This weekend I attended the National Association of Latino Independent Producers's annual conference in Long Beach, California. Events like these are always a mixed bag for me. It's always a pleasure to reconnect with some wonderful people and meet new ones who believe that entertainment can be both fun, well-crafted and though-provoking. On the other hand, it's disheartening to feel that as a community we've hit a wall on some critical discussions (if we're truly having them at all.)
Case in point. I went to a panel called "Good Latino/Bad Latino: Do Latinos in Power Have to Hire and Portray Us Well?" My dear friend and business partner Elisha Miranda (who authored the YA novel The Sista Hood under the pen name E-Fierce) was on that panel. Call me biased, but she was the only one to address the issue. She said without reservation, yes, those of us who are arrive in a position of influence have an obligation to create opportunities for others, evolve with our craft and offer diverse and complex representation of our community.
But the panel quickly moved away from discussing the responsibility of media makers to our peers and audience to making excuses for why Latinos consumers should support anything and everything even if we don't like it. So if a TV show that is chockfull of steretoypes or is just poorly written flops, it doesn't became the creator's fault for serving up bland fare. It becomes the audience's fault for not tolerating mediocre and perhaps even damaging content. The argument was that if we don't support anything and everything a Latino produces, "we'll" never get ahead.
The way I see it, the only one who gets ahead is the person producing the problematic content and does so at the expense of his or her own people.
Now I'm not the last word on this issue, but I walked away from that panel feeling that we're not even trying to have an open and thorough discussion about this. In my opinion, support and accountabilty are two sides of the same coin. I feel for any artist - be it a filmmaker, author, recording artist, etc. -- to demand "support from the community" yet want to evade accountability for the images he or she offers is highly disingenous.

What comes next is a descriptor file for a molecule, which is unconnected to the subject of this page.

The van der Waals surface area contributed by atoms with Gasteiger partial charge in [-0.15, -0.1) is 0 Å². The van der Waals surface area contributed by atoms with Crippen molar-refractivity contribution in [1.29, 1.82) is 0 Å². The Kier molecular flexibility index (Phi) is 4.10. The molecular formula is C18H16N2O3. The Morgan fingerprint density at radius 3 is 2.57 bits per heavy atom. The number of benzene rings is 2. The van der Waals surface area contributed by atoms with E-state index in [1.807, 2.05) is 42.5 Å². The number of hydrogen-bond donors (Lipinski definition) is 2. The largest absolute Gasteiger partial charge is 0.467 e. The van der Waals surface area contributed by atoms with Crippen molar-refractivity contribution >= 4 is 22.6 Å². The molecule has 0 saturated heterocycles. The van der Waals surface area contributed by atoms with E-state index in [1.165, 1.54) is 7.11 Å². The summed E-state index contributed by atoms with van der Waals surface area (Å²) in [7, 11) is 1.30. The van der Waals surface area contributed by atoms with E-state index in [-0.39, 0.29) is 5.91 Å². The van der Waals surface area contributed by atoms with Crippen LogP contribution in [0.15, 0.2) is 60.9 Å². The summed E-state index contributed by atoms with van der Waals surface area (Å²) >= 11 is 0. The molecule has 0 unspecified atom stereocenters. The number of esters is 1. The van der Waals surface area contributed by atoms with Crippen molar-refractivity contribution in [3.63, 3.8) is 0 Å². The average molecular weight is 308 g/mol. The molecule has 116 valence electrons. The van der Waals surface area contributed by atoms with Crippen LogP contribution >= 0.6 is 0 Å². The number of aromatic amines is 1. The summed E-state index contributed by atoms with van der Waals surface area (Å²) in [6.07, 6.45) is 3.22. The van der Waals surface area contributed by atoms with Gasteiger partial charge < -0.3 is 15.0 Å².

I once got a letter from a fan of my Black Artemis novels named Candace in Ontario. She started her letter with much love and praise for my work. Then she wrote:
One concern I have is that so far all of your heroines are beautiful. As disadvantaged as some of them are, don't you believe that beauty is an advantage in itself or at the very least a double edged sword? Do you think that there is a feminine ideal within hip-hop? If so, how does that affect women who don't fit that ideal. Please don't take this the wrong way. I'm not telling you what to write, but will you ever address the issue of feminine beauty in a male-dominated subculture and the trials of those who may not fit the ideal vs. those who do?
I didn't at all see this as a reader telling me what to write. And I certainly didn't take it wrong. On the contrary, I celebrated her feedback. I saw it as a supporter holding me accountable for the images I present, as she should. Shoo, Candace called me out, and rightfully so, LOL! (And because she expressed her concerns so honestly yet diplomatically, I wasn't able to conveniently dismiss the fairness of her critique by getting into a convenient snit about not liking the way she "came at" me. (Just a side lesson for all who might need it, present company included. C'mon... don't act like you've NEVER gone there.) So there's something to be said about opening yourself critique as well as being able to deliver critique from an affirming place.
So if an artist or entertainer wants his or her community to "support," s/he should be willing to "represent." Don't ask me to cop your joint, if when I say, "You know, I found your movie interesting, but, geez, all the villains were dark-skinned' or 'In your next book, you may want to depict the female characters as something other than dime pieces," your response is going to be, "Look, I just want to do my thing."
Yes, you are within your rights to do your thing. But if I feel that your "thing" involves dissing me, I'm within my rights to withhold payment for your misrepresentation. After all, I didn't order that.